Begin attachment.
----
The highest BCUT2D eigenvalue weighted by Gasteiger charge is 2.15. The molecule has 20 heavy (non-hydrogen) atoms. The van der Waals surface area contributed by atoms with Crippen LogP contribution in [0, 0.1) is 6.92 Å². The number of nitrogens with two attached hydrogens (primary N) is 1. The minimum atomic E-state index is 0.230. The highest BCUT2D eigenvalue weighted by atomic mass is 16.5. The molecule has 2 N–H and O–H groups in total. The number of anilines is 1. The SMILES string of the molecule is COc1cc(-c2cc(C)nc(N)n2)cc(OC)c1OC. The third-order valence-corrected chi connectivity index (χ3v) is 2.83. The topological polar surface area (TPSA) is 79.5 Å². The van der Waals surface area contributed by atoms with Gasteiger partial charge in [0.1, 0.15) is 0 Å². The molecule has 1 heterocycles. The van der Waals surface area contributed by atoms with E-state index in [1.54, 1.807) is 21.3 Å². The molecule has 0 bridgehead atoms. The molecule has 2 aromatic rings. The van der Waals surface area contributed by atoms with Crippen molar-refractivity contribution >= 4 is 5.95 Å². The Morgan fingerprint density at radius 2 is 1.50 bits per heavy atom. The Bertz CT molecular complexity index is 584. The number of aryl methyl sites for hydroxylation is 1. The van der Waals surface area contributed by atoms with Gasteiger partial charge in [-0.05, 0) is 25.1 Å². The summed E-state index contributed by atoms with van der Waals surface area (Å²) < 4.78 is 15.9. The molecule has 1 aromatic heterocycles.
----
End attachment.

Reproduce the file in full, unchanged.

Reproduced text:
The highest BCUT2D eigenvalue weighted by Gasteiger charge is 2.15. The molecule has 20 heavy (non-hydrogen) atoms. The van der Waals surface area contributed by atoms with Crippen LogP contribution in [0, 0.1) is 6.92 Å². The number of nitrogens with two attached hydrogens (primary N) is 1. The minimum atomic E-state index is 0.230. The highest BCUT2D eigenvalue weighted by atomic mass is 16.5. The molecule has 2 N–H and O–H groups in total. The number of anilines is 1. The SMILES string of the molecule is COc1cc(-c2cc(C)nc(N)n2)cc(OC)c1OC. The third-order valence-corrected chi connectivity index (χ3v) is 2.83. The topological polar surface area (TPSA) is 79.5 Å². The van der Waals surface area contributed by atoms with Gasteiger partial charge in [0.1, 0.15) is 0 Å². The molecule has 1 heterocycles. The van der Waals surface area contributed by atoms with E-state index in [1.54, 1.807) is 21.3 Å². The molecule has 0 bridgehead atoms. The molecule has 2 aromatic rings. The van der Waals surface area contributed by atoms with Crippen molar-refractivity contribution >= 4 is 5.95 Å². The Morgan fingerprint density at radius 2 is 1.50 bits per heavy atom. The Bertz CT molecular complexity index is 584. The number of aryl methyl sites for hydroxylation is 1. The van der Waals surface area contributed by atoms with Gasteiger partial charge in [-0.05, 0) is 25.1 Å². The summed E-state index contributed by atoms with van der Waals surface area (Å²) < 4.78 is 15.9. The molecule has 1 aromatic heterocycles.